How Do YOU Calculate MMAD?
A recent Pharmacopeial Forum (PF ) article 1 aims to stimulate thinking on the methodologies used to calculate mass median aerodynamic diameter (MMAD). The article presents several MMAD calculation techniques as alternatives to the US Pharmacopeia (USP) method. Because our lab performs this calculation on a routine basis (and I publish a separate website dedicated to the calculation of MMAD ), I have a special interest in the topic.
USP <601> calls for plotting, on log probability paper, the percentages of mass less than the stated aerodynamic diameters versus the aerodynamic cut-off diameters. MMAD and geometric standard deviation (GSD) are determined from the plot. In practice, software (e.g. Excel) is often used to automate the determinations. The USP approach makes an underlying assumption that the mass-weighted data are log-normally distributed. The PF article argues that aerosols from many orally inhaled products do no meet this criterion, and thus the MMAD calculation should be performed using techniques that do not log-transform the data. 2
Based on a wide range of particle size distributions that I’ve observed in our lab, most deviations from log-normality are due to deviations at the edges of the aerodynamic particle size distribution. As pointed out in the article, the USP method gives equal weighting to these extremes, where there is little drug recovered and assay variability can be high. The practice in our lab has been to use the data points that represent a large proportion of the collected mass (e.g. those points closer to the center of the distribution), to calculate MMAD. One example of this approach, as prescribed by ISO 27427-2010 3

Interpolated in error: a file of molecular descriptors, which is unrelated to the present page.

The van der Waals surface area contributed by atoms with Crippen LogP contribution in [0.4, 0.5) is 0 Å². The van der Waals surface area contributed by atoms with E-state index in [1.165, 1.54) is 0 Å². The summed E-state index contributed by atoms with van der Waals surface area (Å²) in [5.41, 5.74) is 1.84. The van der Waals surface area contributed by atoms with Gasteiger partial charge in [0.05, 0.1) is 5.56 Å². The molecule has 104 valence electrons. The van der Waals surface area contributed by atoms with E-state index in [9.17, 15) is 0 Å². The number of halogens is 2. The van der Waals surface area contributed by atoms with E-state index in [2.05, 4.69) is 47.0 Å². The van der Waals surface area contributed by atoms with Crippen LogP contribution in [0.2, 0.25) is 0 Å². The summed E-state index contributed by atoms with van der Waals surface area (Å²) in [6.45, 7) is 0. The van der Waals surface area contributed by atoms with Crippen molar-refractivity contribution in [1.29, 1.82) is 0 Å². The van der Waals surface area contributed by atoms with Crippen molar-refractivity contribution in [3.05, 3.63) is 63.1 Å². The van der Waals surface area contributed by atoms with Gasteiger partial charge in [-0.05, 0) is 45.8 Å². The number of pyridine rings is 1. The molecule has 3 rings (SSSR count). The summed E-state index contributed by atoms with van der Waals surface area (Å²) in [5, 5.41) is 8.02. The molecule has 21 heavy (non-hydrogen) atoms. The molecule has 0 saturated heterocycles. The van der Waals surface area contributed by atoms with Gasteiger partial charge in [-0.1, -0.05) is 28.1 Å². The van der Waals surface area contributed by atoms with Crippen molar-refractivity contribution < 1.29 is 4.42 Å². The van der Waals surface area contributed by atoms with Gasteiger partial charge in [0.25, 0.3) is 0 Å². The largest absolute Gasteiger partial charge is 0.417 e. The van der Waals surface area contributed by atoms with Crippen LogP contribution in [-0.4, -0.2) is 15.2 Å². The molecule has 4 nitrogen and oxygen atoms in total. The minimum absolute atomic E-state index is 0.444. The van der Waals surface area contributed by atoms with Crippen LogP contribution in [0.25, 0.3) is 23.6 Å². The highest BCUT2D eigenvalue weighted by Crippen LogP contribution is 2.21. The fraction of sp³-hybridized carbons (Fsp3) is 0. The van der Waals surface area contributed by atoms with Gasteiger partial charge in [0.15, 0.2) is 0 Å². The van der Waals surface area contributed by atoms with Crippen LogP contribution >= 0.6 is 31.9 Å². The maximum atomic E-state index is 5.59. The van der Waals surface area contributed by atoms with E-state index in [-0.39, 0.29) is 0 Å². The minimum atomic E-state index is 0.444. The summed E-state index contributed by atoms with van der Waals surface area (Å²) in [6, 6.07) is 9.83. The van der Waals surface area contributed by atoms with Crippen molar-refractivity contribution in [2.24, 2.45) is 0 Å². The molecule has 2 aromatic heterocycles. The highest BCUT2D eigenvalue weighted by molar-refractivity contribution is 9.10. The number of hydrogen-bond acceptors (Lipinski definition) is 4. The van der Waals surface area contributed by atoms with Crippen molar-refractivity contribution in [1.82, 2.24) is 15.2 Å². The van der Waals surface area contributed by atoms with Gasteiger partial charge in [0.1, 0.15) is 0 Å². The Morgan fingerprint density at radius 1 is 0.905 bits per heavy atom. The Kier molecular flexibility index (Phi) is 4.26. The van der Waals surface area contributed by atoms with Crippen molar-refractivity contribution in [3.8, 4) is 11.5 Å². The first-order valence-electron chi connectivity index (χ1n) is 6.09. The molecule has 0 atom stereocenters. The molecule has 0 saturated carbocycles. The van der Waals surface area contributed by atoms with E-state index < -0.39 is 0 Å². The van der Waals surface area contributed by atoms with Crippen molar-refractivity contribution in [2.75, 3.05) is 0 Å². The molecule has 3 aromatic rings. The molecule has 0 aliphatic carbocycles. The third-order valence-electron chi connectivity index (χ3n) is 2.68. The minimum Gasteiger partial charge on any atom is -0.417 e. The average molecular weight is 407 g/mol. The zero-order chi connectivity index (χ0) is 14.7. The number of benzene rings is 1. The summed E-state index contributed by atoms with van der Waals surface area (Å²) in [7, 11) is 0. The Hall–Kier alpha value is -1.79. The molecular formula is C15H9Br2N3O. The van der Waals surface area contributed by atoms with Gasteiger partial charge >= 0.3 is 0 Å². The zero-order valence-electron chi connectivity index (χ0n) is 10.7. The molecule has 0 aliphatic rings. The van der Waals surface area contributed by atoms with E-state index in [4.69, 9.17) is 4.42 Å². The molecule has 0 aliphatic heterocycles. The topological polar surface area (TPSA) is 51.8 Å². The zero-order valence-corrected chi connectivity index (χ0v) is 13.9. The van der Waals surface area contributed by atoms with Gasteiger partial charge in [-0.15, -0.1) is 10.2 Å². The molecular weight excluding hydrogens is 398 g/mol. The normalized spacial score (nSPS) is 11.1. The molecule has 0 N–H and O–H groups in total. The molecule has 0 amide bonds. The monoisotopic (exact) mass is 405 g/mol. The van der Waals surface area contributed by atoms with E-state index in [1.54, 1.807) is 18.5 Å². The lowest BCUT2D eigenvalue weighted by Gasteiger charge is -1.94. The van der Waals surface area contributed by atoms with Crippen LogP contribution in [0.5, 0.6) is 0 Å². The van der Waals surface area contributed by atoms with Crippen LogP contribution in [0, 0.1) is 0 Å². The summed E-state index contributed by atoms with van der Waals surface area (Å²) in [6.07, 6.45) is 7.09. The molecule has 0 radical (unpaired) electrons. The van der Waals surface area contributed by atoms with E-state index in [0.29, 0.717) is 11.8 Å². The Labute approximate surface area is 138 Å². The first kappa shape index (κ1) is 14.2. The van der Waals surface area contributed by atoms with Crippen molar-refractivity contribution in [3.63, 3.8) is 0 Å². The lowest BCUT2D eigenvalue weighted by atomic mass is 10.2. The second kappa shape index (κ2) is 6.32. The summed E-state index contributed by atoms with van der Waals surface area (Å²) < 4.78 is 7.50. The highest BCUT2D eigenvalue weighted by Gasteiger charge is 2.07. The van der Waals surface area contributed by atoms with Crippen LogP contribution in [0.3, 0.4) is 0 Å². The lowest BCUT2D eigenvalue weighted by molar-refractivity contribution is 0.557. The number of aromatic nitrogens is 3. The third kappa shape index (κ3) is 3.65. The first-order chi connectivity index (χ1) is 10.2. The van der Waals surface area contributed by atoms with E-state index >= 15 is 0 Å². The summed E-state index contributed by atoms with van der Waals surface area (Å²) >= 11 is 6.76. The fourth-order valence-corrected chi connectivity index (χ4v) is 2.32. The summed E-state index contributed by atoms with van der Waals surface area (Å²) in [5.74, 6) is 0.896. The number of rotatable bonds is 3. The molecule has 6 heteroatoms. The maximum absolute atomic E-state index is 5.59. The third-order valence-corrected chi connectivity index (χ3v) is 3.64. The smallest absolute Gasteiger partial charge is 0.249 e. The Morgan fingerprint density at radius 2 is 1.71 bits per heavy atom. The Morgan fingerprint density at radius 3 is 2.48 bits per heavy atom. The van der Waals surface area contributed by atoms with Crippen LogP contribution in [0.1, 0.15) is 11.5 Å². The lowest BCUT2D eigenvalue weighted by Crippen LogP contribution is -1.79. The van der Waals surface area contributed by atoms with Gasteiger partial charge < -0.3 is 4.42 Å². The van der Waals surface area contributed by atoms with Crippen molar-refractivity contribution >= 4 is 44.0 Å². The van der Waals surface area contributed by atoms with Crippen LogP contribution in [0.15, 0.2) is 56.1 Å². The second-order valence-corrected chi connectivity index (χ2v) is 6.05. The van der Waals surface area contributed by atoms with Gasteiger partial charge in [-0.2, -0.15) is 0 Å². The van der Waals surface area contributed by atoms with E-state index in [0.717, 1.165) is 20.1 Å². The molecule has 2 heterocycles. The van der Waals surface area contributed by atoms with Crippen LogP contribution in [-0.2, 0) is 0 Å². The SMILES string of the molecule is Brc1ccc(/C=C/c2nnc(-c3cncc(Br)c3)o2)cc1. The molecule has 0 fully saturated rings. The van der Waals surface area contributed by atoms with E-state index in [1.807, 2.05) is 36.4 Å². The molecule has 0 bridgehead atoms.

and used at MMADcalculator.com, is to use two points closest to and on either side of the 50 th percentile cumulative distribution, to calculate MMAD from the log-transformed data. Another approach we have employed is to use data from the two or three impactor stages having the largest amount of collected drug (which usually encompass the two points on either side of the 50 th percentile cumulative distribution).
I agree with the PF article’s conclusion that the USP methodology for MMAD calculation should be updated. And I do see the appeal of a simple, two-point interpolation of non-log-transformed data, which gives close agreement to the more mathematically cumbersome two-point log-transformed model. How do you calculate MMAD, and where do you stand on this topic?
All of this discussion should be kept in perspective: MMAD has less value (for example in the eyes of the regulators) compared to other parameters derived from cascade impactor data, such as the masses of drug on the stages and the fine particle dose.
References and Notes :
1) Christopher JD, Dey M, Lyapustina S, Mitchell JP, Tougas TP, Oort MV, Strickland H, Wyka, B. “Generalized Simplified Approaches for Mass Median Aerodynamic Determination”, Pharmacopeial Forum. Vol 36(3), May-June 2010. This article was published as a part of the USP’s “Stimuli to the Revision Process”.
2) The alternative calculations that do not use log-transformed data do not provide the GSD parameter. However, the PF article suggests that alternative metrics can be used.
3) Anaesthetic and Respiratory Equipment – Nebulizing Systems and Components”, International Standard ISO 27427, 2 nd Edition, 2010.Source: www.inhalationreport.com